About This Chapter
ACT Reading: Literary Terms - Chapter Summary
Get comfortable with these crucial elements of literature to aid your reading comprehension. This chapter includes a variety of topics:
- Themes and Motifs
- Symbolism and Imagery
- Metaphor and Simile
- Allusion and Illusion
- Cliché, Equivocation and Paradox
- Personification and Apostrophe
- Point of View: Objective, Limited and Omniscient
The lessons in this chapter include examples, definitions, types and histories for a wide range of literary terms. Understanding these elements of literature may be especially helpful when reading the prose fiction and humanities passages in your ACT reading test.
ACT Reading Objectives
The ACT reading test analyzes your readiness to comprehend college-level texts. This 40-question exam, timed at 35 minutes, assesses your reading comprehension in the following areas:
- Prose Fiction (short stories and novel excerpts)
- Humanities (passages from personal essays and memoirs)
- Social Studies (passages from content areas such as business, education and history)
- Natural Sciences (passages from content areas like biology, chemistry and meteorology)
These reading lessons address the following objectives from the ACT test:
- Making conclusions, generalizations and comparisons
- Locating and interpreting important details
- Using reasoning to find implied meanings
- Determining main ideas
- Deriving meaning from all four types of reading selections
- Analyzing a selection's voice
Each 25% of the test accentuates one of the four types of reading. The questions are multiple-choice and follow the reading passages. Your results will include an overall score for all 40 questions, along with sub-scores in prose fiction/humanities and social studies/natural sciences.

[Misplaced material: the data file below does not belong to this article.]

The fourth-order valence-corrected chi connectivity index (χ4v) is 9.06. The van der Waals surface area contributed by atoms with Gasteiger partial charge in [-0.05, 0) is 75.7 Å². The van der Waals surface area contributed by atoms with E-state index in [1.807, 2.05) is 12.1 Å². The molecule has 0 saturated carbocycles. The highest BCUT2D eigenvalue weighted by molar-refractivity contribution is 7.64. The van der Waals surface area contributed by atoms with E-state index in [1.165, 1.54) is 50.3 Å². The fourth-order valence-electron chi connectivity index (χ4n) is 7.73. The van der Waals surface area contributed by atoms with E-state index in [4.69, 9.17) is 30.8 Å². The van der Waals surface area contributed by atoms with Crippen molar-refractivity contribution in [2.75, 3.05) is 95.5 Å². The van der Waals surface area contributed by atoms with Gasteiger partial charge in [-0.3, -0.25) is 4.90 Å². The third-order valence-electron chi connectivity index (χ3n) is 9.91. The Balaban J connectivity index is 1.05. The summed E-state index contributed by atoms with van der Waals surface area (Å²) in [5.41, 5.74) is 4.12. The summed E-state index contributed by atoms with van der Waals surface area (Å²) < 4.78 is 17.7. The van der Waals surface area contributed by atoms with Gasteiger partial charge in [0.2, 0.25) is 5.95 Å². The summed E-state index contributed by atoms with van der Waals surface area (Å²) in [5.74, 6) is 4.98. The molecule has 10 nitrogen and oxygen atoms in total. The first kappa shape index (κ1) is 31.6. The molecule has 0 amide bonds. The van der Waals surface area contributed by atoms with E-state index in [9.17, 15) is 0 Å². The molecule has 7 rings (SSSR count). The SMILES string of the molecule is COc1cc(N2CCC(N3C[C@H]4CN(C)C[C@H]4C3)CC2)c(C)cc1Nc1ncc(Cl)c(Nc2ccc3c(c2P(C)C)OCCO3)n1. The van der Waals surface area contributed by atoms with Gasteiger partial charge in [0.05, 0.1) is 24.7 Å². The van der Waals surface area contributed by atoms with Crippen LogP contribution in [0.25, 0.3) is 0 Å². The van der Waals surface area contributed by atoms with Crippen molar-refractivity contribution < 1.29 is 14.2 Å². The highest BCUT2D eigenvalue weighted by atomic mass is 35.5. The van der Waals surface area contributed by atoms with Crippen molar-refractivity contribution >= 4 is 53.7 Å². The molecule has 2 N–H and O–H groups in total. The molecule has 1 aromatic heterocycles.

1. What Are Literary Motifs? - Definition & Examples
In this lesson, you will learn about how writers use themes in works of literature as a way to explore universal ideas like love and war. You will also explore motifs, or repeating objects and ideas, which can contribute to theme.
2. Symbolism & Imagery in Literature: Definitions & Examples
In this lesson you will learn how poets and authors use symbolism in their writing to make it more meaningful and interesting. Explore how descriptive writing called imagery appeals to the senses, adding to works of literature.
3. What is a Metaphor? - Examples, Definition & Types
Metaphors are all around you. They're the bright sparkling lights that turn plain evergreens into Christmas trees. Learn how to spot them, why writers write with them, and how to use them yourself right here.
4. Similes in Literature: Definition and Examples
Explore the simile and how, through comparison, it is used as a shorthand to say many things at once. Learn the difference between similes and metaphors, along with many examples of both.
5. Types of Irony: Examples & Definitions
Discover, once and for all, what irony is and is not. Explore three types of irony: verbal, situational and dramatic, and learn about some famous and everyday examples.